After two years of decline, the global art market returned to growth in 2017, according to the newly released Art Basel and UBS Global Art Market Report. Should we be pleased? Of course we should, if only because, as the report says, the art market provides 3 million people globally with gainful employment and we don’t want them to lose their jobs. Other key findings include that online sales are up 10% ($63.7 billion) year-on-year, and that China is now the second largest art market by value, overtaking the United Kingdom (surely an effect of Brexit).* The US remains the largest (surely not an effect of Trumpism).**
The same report also offers insights into the collecting behaviour of High Net Worth Individuals (HNWIs) in the US. Reassuringly perhaps, 73% of surveyed HNWIs felt that a passion for art and the personal expression of taste were key motivations for purchasing works, while only 32% thought return on investment (ROI) was important. And if you’re looking for a new job, you might want to note that though 73% of respondents said they had a professional financial advisor, only 8% used an art advisor. Room for growth there, then.
If you’re one of those HNWIs with an interest in ROI, you may want to start collecting modern and contemporary studio pottery after a Hans Coper vase sold at auction in Devon for a record £381,000, the highest price ever paid for a piece of that kind. The item, brought to auction house Bearnes Hampton & Littlewood in Exeter in a shoebox, was initially estimated at £5,000–6,000.
“#FridaKahlo never tried to be or look like anyone else. She celebrated her uniqueness. How could they turn her into a Barbie,” Salma Hayek wrote indignantly on her Instagram account after Barbie manufacturers Mattel announced that they would be releasing a Kahlo doll as part of their “Inspiring Women” series. Hayek, who played the Mexican artist in the 2002 film Kahlo, and others are dismayed by the doll’s appearance—it shows Kahlo without her distinctive monobrow in what might be seen as a nod to constricting and conformist beauty ideals. The V&A in London, meanwhile, has announced that it will be putting a prosthetic leg on display when it opens Making Her Self Up, an exhibition dedicated to Kahlo’s personal collection of belongings, in June.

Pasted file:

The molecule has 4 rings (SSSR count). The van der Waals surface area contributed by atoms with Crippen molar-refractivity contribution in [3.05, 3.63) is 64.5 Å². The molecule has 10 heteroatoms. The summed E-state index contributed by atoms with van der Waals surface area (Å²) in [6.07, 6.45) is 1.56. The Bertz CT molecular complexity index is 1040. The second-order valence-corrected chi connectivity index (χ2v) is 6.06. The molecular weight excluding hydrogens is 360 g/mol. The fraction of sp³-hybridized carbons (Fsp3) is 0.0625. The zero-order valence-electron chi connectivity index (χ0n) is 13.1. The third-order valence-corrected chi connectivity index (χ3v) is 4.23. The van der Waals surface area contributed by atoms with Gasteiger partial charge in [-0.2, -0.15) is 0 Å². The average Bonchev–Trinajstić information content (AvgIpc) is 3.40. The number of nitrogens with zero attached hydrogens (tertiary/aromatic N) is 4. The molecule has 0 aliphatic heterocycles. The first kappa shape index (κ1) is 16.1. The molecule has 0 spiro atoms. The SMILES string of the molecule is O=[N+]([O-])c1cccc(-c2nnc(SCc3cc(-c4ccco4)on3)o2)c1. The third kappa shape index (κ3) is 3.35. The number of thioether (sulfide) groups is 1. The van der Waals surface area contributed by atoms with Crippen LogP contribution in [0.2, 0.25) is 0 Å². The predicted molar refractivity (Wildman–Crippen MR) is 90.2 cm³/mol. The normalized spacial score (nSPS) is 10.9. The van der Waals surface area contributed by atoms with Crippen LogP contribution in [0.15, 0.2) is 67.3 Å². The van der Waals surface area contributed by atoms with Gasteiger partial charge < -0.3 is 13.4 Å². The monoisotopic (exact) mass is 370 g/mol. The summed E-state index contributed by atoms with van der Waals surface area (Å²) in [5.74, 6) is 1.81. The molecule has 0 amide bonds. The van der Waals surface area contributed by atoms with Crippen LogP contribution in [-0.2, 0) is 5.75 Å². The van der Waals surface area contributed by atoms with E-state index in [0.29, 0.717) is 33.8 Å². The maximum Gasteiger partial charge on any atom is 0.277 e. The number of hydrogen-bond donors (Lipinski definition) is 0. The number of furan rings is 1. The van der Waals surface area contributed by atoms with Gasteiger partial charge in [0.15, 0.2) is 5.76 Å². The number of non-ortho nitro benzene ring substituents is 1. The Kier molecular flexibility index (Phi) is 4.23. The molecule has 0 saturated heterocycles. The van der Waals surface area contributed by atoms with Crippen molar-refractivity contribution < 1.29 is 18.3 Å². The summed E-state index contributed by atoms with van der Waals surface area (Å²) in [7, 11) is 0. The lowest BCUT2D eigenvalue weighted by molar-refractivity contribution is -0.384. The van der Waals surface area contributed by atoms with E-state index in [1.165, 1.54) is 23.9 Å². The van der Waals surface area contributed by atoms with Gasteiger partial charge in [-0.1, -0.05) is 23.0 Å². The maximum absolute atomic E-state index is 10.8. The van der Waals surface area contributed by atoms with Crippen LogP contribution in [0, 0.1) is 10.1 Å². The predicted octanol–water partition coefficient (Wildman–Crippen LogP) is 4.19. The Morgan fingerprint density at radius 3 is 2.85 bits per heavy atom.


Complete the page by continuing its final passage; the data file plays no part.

Various people died this week, among them vaudevillian Ken Dodd (catchphrase: “How tickled I am”), fashion designer Hubert de Givenchy, who provided Audrey Hepburn with a memorable little black dress to wear in Breakfast at Tiffany’s and was a noted “amateur d’art”, and Stephen Hawking, the great theoretical physicist who also found time to appear in The Simpsons, win an Oscar (sort of) and sing with Pink Floyd (again, sort of). Remarkable lives, all.
What we didn’t learn this week: the visual artists who have announced their forthcoming retirement. Joan Baez, Paul Simon and Daniel Day-Lewis recently said that they’re giving up their trades—if musicians and actors routinely make such statements, why not artists? One reason may be that “last chance to see” announcements help sales where performers are concerned, whereas it’s only the most final form of retirement—death—that pushes up artists’ prices.
*There is no evidence for this. **There is no evidence for this either.